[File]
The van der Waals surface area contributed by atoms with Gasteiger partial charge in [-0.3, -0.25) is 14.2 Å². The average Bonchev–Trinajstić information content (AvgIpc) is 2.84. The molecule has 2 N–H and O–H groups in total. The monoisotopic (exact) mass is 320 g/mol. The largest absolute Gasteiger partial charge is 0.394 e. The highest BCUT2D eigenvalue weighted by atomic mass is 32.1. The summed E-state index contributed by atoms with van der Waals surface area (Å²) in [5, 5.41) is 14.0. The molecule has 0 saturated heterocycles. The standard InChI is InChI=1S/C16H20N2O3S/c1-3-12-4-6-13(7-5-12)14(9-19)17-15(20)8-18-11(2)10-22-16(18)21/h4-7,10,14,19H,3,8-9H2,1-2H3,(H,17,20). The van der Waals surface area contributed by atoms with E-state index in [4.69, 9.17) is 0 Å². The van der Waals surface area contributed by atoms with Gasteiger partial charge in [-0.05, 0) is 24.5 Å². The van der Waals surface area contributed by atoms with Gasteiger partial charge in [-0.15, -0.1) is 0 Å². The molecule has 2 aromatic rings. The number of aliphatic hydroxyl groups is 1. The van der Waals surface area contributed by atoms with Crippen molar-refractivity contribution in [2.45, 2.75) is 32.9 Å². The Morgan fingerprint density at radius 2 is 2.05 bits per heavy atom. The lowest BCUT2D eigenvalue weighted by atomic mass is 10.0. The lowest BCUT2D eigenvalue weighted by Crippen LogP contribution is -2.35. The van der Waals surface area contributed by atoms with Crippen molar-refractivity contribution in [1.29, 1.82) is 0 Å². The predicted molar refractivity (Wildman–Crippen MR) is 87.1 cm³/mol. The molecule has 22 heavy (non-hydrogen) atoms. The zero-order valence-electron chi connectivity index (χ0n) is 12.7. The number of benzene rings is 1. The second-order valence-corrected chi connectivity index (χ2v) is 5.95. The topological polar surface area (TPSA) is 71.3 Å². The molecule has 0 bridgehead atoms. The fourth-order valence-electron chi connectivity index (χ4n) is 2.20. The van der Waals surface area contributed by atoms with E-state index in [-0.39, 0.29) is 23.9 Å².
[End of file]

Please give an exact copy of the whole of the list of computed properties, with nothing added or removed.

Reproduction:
The van der Waals surface area contributed by atoms with Gasteiger partial charge in [-0.3, -0.25) is 14.2 Å². The average Bonchev–Trinajstić information content (AvgIpc) is 2.84. The molecule has 2 N–H and O–H groups in total. The monoisotopic (exact) mass is 320 g/mol. The largest absolute Gasteiger partial charge is 0.394 e. The highest BCUT2D eigenvalue weighted by atomic mass is 32.1. The summed E-state index contributed by atoms with van der Waals surface area (Å²) in [5, 5.41) is 14.0. The molecule has 0 saturated heterocycles. The standard InChI is InChI=1S/C16H20N2O3S/c1-3-12-4-6-13(7-5-12)14(9-19)17-15(20)8-18-11(2)10-22-16(18)21/h4-7,10,14,19H,3,8-9H2,1-2H3,(H,17,20). The van der Waals surface area contributed by atoms with E-state index in [4.69, 9.17) is 0 Å². The van der Waals surface area contributed by atoms with Gasteiger partial charge in [-0.05, 0) is 24.5 Å². The van der Waals surface area contributed by atoms with Gasteiger partial charge in [-0.15, -0.1) is 0 Å². The molecule has 2 aromatic rings. The number of aliphatic hydroxyl groups is 1. The van der Waals surface area contributed by atoms with Crippen molar-refractivity contribution in [2.45, 2.75) is 32.9 Å². The Morgan fingerprint density at radius 2 is 2.05 bits per heavy atom. The lowest BCUT2D eigenvalue weighted by atomic mass is 10.0. The lowest BCUT2D eigenvalue weighted by Crippen LogP contribution is -2.35. The van der Waals surface area contributed by atoms with Crippen molar-refractivity contribution in [1.29, 1.82) is 0 Å². The predicted molar refractivity (Wildman–Crippen MR) is 87.1 cm³/mol. The molecule has 22 heavy (non-hydrogen) atoms. The zero-order valence-electron chi connectivity index (χ0n) is 12.7. The number of benzene rings is 1. The second-order valence-corrected chi connectivity index (χ2v) is 5.95. The topological polar surface area (TPSA) is 71.3 Å². The molecule has 0 bridgehead atoms. The fourth-order valence-electron chi connectivity index (χ4n) is 2.20. The van der Waals surface area contributed by atoms with E-state index in [-0.39, 0.29) is 23.9 Å².